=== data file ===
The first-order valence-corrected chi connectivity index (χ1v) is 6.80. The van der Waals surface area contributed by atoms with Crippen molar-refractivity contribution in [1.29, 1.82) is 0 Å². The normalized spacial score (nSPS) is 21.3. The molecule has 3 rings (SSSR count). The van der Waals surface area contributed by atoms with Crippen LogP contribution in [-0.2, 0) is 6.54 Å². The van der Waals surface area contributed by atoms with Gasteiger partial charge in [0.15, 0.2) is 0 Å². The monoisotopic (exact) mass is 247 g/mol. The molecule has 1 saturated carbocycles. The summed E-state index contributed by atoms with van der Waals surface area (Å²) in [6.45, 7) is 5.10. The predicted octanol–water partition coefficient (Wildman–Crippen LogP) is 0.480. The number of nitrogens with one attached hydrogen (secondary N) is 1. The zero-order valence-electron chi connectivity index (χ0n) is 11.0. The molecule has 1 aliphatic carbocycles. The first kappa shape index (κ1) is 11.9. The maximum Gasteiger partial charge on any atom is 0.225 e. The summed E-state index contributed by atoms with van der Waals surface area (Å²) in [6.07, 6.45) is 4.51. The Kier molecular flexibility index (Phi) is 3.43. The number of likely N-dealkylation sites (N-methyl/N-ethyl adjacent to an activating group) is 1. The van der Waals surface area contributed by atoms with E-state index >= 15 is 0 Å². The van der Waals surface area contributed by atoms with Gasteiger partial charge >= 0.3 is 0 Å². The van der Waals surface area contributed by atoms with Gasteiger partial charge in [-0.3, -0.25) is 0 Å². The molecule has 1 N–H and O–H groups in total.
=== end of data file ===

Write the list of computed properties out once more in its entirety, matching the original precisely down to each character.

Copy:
The first-order valence-corrected chi connectivity index (χ1v) is 6.80. The van der Waals surface area contributed by atoms with Crippen molar-refractivity contribution in [1.29, 1.82) is 0 Å². The normalized spacial score (nSPS) is 21.3. The molecule has 3 rings (SSSR count). The van der Waals surface area contributed by atoms with Crippen LogP contribution in [-0.2, 0) is 6.54 Å². The van der Waals surface area contributed by atoms with Gasteiger partial charge in [0.15, 0.2) is 0 Å². The monoisotopic (exact) mass is 247 g/mol. The molecule has 1 saturated carbocycles. The summed E-state index contributed by atoms with van der Waals surface area (Å²) in [6.45, 7) is 5.10. The predicted octanol–water partition coefficient (Wildman–Crippen LogP) is 0.480. The number of nitrogens with one attached hydrogen (secondary N) is 1. The zero-order valence-electron chi connectivity index (χ0n) is 11.0. The molecule has 1 aliphatic carbocycles. The first kappa shape index (κ1) is 11.9. The maximum Gasteiger partial charge on any atom is 0.225 e. The summed E-state index contributed by atoms with van der Waals surface area (Å²) in [6.07, 6.45) is 4.51. The Kier molecular flexibility index (Phi) is 3.43. The number of likely N-dealkylation sites (N-methyl/N-ethyl adjacent to an activating group) is 1. The van der Waals surface area contributed by atoms with E-state index >= 15 is 0 Å². The van der Waals surface area contributed by atoms with Gasteiger partial charge >= 0.3 is 0 Å². The van der Waals surface area contributed by atoms with Gasteiger partial charge in [-0.3, -0.25) is 0 Å². The molecule has 1 N–H and O–H groups in total.